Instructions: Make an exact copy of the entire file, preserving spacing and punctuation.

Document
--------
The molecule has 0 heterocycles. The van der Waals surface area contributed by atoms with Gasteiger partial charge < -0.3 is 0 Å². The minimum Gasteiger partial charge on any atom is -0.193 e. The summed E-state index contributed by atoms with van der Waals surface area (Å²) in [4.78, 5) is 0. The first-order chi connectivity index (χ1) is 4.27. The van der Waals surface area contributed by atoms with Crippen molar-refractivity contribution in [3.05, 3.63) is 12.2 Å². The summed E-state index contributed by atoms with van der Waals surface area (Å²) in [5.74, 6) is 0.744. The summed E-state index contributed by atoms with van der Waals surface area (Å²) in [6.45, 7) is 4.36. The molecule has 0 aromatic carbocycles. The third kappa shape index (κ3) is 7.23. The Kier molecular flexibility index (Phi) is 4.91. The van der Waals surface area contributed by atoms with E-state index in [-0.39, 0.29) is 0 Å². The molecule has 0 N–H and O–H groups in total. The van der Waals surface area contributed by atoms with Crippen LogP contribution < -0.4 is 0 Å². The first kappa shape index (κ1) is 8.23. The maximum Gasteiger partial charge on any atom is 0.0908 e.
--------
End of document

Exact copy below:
The molecule has 0 heterocycles. The van der Waals surface area contributed by atoms with Gasteiger partial charge < -0.3 is 0 Å². The minimum Gasteiger partial charge on any atom is -0.193 e. The summed E-state index contributed by atoms with van der Waals surface area (Å²) in [4.78, 5) is 0. The first-order chi connectivity index (χ1) is 4.27. The van der Waals surface area contributed by atoms with Crippen molar-refractivity contribution in [3.05, 3.63) is 12.2 Å². The summed E-state index contributed by atoms with van der Waals surface area (Å²) in [5.74, 6) is 0.744. The summed E-state index contributed by atoms with van der Waals surface area (Å²) in [6.45, 7) is 4.36. The molecule has 0 aromatic carbocycles. The third kappa shape index (κ3) is 7.23. The Kier molecular flexibility index (Phi) is 4.91. The van der Waals surface area contributed by atoms with E-state index in [-0.39, 0.29) is 0 Å². The molecule has 0 N–H and O–H groups in total. The van der Waals surface area contributed by atoms with Crippen LogP contribution < -0.4 is 0 Å². The first kappa shape index (κ1) is 8.23. The maximum Gasteiger partial charge on any atom is 0.0908 e.